Progress. I don’t even like the word, because like perfection, it seems incredibly illusive to me. What is progress, who defines it? Who deems a thing to have progressed? For the writer, in a vacuum, it is us—we are the ones that define progress, if we choose to stay in a vacuum. I am writing this piece for a Hope*Writers prompt, and without the prompt, I would not write a single word today. I honestly have no idea if any of this will make sense, but in reality, the words you have read already equals the amount increase over zero. Progress? Maybe..
Peck, peck, ping! Peck, Peck, ping!!
I was probably ten or eleven and I sat at my favorite uncle’s desk and recorded my imaginary stories on that old school typewriter. I have loved words for as long as I can remember and have always taken to the pen in times that my brain looks like the losing screen of a Tetris game, sometimes torture and sometimes therapy, it is always worth it. But progressing to the point of starting often feels like climbing Mt. Everest.
Today is one of those days. Global events have me in a place where I can barely compose a complete thought much less pound out on my keyboard anything that remotely makes sense. But then there is that word again: progress. Thus, I sit and stare at my screen, clean it, change a load of laundry—anything to avoid writing.
But that writing prompt and the investigation into the word progress deserves examination and effort. After all, I call myself an author, I have won the awards and written for all the things, but when it comes to my manuscript, progress is not a word I would ever use, but am I right? I am calling it a manuscript and not a work in progress on purpose.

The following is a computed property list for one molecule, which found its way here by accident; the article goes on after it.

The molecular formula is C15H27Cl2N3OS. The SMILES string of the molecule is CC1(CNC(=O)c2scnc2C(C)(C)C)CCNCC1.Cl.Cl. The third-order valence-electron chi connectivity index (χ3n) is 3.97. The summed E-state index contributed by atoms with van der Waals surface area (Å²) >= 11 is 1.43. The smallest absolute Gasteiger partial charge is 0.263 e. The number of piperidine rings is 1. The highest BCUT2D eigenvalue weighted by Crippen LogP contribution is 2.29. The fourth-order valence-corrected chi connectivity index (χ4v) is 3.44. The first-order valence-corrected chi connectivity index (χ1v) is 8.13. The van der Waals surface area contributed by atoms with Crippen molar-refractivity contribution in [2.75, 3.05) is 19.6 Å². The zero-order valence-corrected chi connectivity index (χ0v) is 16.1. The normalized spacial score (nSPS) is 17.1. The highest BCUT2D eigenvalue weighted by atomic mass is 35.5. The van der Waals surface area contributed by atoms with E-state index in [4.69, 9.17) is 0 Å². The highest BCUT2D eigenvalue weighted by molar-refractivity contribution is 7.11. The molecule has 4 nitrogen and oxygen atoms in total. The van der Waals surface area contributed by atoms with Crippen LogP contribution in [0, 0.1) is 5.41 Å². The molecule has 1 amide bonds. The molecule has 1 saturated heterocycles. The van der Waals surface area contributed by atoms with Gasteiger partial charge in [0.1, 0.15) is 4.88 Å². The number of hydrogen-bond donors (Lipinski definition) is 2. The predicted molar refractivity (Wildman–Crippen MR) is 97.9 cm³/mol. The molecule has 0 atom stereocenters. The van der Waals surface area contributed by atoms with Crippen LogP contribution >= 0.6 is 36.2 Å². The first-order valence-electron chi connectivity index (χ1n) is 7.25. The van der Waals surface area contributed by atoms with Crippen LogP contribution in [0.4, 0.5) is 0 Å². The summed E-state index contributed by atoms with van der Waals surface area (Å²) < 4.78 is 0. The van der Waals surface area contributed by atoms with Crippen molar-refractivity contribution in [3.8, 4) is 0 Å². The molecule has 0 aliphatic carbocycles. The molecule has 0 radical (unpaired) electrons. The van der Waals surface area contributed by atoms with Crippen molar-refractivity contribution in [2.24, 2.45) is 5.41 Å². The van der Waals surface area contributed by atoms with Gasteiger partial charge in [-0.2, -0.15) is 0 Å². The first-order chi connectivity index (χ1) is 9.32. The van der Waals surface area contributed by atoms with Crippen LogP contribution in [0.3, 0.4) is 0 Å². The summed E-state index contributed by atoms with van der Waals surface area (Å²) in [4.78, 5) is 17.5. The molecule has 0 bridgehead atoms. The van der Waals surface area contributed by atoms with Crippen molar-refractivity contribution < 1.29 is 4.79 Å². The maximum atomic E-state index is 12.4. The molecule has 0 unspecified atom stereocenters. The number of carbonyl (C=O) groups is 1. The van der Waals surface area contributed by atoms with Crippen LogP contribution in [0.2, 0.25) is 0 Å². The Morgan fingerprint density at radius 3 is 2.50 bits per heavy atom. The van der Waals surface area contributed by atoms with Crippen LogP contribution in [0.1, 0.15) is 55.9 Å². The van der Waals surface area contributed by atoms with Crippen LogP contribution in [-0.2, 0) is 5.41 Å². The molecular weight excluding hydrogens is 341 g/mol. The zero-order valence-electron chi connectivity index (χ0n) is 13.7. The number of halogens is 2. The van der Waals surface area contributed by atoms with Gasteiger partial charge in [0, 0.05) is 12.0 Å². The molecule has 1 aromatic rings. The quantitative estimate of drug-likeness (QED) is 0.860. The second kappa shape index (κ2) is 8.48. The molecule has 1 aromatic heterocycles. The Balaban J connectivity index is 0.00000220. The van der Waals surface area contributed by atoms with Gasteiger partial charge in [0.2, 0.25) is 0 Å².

A few years ago, the ABC drama “Nashville” highlighted a song– even then it served as a call to me or maybe even a conviction that I am to be behind a keyboard directing my fingers to type words—and trust God for the rest. When contests, prompts, or deadlines force me behind this keyboard, I usually deem that day as having progressed at SOMETHING, but it is never my main manuscript—and guilt comes with that because I know I need to write this manuscript, or fix the approximately one hundred eighty five versions of it on numerous devices. But these lyrics speak to me when I think about giving up, when I throw away the pen or let all my computers die so I “can’t” write, these are the words I hear:
“What if you are just a vessel, and God gave you something special? It ain’t yours to throw away, it ain’t yours to throw away, cuz every time you open your mouth diamonds come rolling out, it ain’t yours to throw away”
We are all gifted in our own ways and whether or not God gave me something special in the ability to write or if He is calling me to learn to write, progress is obeying Him.
Because what if, what if I am just a vessel?
What if God gave me something special?
It is definitely not mine to throw away.
So, on this day, I deem any words that I write progress, and I call it obedience too. Progress is obedience, and like anything else obedience isn’t always fun, but always right and always worth it. And as far as that vacuum, if you are reading this and are a writer and in one, get out of it and Hope Writers is a great way to do that!